By year end 2015, the worldwide population is expected to reach 7.4 billion while the number of cellphone subscriptions is forecast to be slightly over 7.5 billion , marking the first time cellphone subscriptions will exceed the worldwide population. [ICI Insights] This makes the mobile phone the most widely spread technology and the most common electronic device in the world.
As was the case with telecommunications, was the case with media and the internet. Those early adopters old enough to remember the early 90’s may recall the big US newspapers posting photographs of their paper on their websites instead of utilizing the far superior text capabilities of hypertext markup language (HTML). In 1998, a company called Catalog City (now Shop.com) imagined e-commerce as scanning paper catalogs and providing images of the pages online. During a similar (and thankfully short-lived) period, several companies – Yahoo among them – thought the best way to organize information on the internet was into hierarchical directories of hand-picked websites.
Fast forward a decade later and you find record labels and video media producers still pushing physical disks and law suits (to tune of several hundred million dollars) instead of embracing the technology of peer to peer file sharing and centrally distributed, electronic music files. The result was the absolute devastation of that industry’s revenue streams – to the tune of 75% eliminated and still counting…
These participants could not conceive the value to be captured by modern approaches. Things are no different this time around.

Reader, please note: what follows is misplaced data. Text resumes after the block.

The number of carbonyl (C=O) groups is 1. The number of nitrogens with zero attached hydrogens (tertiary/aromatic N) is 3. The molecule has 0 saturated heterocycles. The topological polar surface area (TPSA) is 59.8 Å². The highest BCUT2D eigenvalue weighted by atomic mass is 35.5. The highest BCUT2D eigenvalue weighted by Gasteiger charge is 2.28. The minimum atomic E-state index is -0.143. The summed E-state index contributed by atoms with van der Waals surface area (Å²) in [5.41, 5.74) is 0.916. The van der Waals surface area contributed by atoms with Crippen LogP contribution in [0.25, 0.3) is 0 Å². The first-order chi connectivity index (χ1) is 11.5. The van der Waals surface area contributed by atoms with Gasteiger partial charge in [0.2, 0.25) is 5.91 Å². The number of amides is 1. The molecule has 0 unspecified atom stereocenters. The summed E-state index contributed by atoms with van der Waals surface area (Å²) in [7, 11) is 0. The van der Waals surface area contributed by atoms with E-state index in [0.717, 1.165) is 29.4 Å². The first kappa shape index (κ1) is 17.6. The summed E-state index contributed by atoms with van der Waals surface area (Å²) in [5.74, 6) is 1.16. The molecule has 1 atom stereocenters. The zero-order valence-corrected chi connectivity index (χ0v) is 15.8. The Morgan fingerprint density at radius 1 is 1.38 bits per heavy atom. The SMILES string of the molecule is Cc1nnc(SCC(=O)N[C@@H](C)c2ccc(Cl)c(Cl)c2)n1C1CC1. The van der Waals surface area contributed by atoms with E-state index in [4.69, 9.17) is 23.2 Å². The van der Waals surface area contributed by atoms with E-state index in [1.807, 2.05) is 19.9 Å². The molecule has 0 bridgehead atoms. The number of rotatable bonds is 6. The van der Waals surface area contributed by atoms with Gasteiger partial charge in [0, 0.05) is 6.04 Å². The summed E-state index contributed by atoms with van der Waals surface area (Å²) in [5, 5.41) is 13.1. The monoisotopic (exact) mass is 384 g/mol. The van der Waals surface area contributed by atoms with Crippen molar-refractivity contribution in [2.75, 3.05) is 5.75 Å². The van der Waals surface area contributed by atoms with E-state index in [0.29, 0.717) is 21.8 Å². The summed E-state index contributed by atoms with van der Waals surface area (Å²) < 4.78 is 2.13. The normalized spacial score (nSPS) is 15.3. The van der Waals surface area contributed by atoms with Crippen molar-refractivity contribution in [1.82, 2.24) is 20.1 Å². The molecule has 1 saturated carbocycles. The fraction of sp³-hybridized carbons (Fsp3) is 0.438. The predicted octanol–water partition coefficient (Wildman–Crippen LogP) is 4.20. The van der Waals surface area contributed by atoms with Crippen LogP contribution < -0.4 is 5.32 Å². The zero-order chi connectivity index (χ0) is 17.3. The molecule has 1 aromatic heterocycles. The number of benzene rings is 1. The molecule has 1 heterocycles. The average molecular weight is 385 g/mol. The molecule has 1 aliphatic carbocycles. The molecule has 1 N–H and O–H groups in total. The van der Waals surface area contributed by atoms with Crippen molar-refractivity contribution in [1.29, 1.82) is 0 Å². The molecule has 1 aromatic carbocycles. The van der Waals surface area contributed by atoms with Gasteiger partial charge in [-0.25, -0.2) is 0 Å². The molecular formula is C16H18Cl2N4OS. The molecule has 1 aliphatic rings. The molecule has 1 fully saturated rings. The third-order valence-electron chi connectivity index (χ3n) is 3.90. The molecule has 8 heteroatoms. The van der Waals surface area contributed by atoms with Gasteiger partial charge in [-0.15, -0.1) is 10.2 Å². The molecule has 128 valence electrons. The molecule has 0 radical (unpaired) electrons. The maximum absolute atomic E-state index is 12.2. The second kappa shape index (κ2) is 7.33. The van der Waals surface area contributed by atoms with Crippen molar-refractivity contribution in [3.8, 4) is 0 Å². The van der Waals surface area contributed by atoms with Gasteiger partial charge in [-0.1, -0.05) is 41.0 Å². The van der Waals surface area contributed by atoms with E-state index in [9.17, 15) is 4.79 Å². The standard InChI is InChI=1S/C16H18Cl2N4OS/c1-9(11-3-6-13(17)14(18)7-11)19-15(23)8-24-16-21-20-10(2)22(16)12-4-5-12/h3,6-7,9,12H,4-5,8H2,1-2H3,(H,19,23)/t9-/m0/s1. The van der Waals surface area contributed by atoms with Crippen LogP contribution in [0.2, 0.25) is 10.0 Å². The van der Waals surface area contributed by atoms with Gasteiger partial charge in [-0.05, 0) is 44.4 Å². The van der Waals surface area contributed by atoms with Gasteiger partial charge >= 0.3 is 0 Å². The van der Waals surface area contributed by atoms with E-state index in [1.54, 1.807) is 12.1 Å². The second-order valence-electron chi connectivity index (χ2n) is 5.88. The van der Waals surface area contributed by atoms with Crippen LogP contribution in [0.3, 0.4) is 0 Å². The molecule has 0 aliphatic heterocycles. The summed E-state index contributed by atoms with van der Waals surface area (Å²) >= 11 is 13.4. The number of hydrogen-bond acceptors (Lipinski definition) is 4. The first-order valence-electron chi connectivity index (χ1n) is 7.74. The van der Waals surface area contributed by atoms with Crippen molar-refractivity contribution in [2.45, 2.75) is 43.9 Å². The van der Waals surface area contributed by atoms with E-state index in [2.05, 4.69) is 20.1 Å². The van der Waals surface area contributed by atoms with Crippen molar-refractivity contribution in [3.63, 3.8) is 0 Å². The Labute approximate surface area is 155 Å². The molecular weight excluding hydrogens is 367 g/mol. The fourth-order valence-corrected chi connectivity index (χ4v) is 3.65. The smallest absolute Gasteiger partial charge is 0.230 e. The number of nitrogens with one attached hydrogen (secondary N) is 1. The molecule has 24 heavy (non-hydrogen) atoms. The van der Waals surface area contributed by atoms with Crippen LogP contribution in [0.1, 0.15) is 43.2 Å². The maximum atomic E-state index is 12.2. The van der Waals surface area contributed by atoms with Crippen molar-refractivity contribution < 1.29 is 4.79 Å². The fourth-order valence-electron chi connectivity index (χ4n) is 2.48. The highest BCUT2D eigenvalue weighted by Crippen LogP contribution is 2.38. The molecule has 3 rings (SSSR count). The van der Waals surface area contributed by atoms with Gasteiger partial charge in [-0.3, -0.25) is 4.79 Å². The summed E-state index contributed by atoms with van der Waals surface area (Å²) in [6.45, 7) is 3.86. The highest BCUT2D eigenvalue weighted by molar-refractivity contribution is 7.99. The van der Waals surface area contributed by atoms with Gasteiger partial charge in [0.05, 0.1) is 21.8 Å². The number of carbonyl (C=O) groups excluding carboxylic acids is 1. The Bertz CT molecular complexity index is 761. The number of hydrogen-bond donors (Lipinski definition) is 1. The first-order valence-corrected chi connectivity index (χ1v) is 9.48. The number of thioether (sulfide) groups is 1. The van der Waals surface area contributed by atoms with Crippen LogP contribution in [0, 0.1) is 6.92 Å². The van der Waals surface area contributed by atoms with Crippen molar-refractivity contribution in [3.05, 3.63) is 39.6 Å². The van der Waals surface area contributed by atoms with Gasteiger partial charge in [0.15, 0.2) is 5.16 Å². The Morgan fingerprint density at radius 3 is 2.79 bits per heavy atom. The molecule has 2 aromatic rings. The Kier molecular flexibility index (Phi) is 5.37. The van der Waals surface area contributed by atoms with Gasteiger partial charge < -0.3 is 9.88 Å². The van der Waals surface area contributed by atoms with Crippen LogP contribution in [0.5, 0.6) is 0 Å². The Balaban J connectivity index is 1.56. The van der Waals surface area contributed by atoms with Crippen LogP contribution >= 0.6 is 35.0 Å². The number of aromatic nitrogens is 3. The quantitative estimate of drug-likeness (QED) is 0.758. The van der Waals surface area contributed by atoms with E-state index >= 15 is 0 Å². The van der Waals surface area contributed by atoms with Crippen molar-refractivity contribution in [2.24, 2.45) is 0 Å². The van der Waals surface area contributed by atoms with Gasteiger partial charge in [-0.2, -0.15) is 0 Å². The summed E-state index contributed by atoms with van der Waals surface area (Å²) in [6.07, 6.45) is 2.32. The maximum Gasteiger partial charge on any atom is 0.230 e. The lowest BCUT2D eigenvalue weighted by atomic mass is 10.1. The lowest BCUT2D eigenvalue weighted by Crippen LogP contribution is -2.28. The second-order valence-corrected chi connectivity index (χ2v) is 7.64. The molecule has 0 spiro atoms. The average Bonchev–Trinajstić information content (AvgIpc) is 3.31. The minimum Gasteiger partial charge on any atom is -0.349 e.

The report also delves into the transformation of modern capital markets from centralized and heteronomous, to decentralized to fully distributed and autonomous.
The amount of money we’re discussing is almost unbelievably large – measured in the quadrillions…
Which is why there’s a mad dash to claim the “First to File” patent application trophy by the likes of Goldman Sachs, Bank of America, JP Morgan, IBM, NYSE and Veritaseum. One may be surprised who the front runners in that space are.
The most aggressive filer of patents and IP protection is Bank of America, although they are far from first and like Goldman Sachs, may be haunted by prior art issues…
Regardless, the sums and markets at stakes are quite large… potentially unprecedented. Patent applications filed by Goldman Sachs, Bank of America and Veritaseum can potentially be measured in hundreds of billions on a discounted cash flow basis.
Click here to download the Pathogenic Finance report now, for free.
The market research report put together by team Veritaseum illustrating the untapped potential of autonomous finance, distributed computing and antifragile systems. Of even more interest to many is a patent application landscape and overview, complete with hypothetical DCF valuations and prior art research for entities such as Bank of America, Goldman Sachs and the NYSE/ARCA